Brazil’s murky waters

Like many cities before it, Rio de Janeiro was hoping that by hosting the Olympic Games it would be able to boost the country’s economy, increase its tourism and go down in history as the first Latin American country to host the high-profile event.

But as the Olympics were drawing to a close, the country had found itself at the center of attention for other reasons as well. There were the long queues of visitors waiting as long as 90 minutes to see events they eventually missed, half-empty venues and a swimming pool filled with green-coloured water.

Even before the sold-out opening ceremony, Brazil was already making headlines for the filthy waters athletes would have to compete in, prompting Infrastructure Investor to take a more in-depth look at the cause of the problem.
While Brazil is home to 12 percent of the planet’s freshwater reserves and nearly 90 percent of its inhabitants have access to clean drinking water, sewage coverage is below 50 percent. Rio’s Guanabara Bay and an attempt to clean it illustrate the severity of the problem and the reasons why it is not going away.

“It’s a long story,” Paulo Bessa, a partner in the offices of Tauil & Chequer Advogados, an associate firm of Mayer Brown, says. It goes back to 1992 when the water quality of Guanabara Bay came to the fore during the United Nations’ Earth Summit, hosted in Rio.

The Japan International Cooperation Agency and the Inter-American Development Bank agreed to provide Brazil $1.17 billion for the Guanabara Bay Basin Sewerage System Construction Project, a programme aimed at cleaning up the bay. According to JICA, in the early 1990s, approximately 120 tons of raw sewage were discharged into the bay every day.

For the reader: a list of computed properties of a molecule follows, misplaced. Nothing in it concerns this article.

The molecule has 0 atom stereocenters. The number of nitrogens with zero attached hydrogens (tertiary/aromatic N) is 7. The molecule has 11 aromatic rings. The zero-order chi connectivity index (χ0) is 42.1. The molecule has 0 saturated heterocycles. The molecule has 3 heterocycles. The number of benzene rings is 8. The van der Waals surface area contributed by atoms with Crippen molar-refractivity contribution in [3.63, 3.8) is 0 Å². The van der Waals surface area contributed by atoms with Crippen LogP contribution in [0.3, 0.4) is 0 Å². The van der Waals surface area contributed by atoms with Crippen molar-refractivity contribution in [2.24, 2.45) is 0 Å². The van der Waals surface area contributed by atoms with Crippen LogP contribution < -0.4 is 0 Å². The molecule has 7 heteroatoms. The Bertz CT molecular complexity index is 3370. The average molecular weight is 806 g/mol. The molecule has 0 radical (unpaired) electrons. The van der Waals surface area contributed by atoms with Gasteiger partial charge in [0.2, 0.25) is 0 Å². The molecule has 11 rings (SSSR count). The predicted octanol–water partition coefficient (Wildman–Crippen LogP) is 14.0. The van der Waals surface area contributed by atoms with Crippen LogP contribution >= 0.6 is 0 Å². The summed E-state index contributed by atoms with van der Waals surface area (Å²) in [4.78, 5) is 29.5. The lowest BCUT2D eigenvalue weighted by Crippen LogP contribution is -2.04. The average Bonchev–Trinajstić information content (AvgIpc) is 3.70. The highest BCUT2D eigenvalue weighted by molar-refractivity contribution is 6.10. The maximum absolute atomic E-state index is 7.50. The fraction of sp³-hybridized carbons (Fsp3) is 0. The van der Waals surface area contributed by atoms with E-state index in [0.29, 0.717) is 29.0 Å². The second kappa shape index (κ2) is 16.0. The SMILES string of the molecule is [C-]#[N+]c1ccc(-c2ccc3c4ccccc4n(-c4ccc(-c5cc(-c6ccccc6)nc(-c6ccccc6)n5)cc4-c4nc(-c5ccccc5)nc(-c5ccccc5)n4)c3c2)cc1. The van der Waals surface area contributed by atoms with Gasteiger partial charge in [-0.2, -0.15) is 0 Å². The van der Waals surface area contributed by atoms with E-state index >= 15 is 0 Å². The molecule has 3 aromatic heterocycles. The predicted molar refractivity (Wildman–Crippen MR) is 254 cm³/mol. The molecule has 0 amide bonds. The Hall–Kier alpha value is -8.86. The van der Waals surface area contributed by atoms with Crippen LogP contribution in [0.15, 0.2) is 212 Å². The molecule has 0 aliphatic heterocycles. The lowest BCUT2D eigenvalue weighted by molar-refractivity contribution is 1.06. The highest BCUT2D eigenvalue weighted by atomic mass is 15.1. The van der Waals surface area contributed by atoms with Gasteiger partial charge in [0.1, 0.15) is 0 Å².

Initially envisioned as a five-year project, starting in 1994 when the loan agreement was signed and scheduled for completion in 1998, the project suffered so many delays that by 2013 only 77 percent of trunk lines and 51 percent of sewer networks were constructed.

“CEDAE had built some waste treatment plants but there were no pipelines connecting the network to these plants,” Bessa says, referring to Rio de Janeiro’s state water utility tasked with overseeing the project. “It’s almost unbelievable.”

In its post-evaluation of the project, which JICA ruled “unsatisfactory”, the development agency cited the lack of necessary sewage collection facilities – “either incomplete or unconnected” – as the main reason why three new wastewater treatment plants proved less than effective despite the installed treatment capacity.

The delays in construction were primarily due to politics and red tape.

Fast forward to 2016 and that situation remains along with Guanabara Bay’s contaminated waters.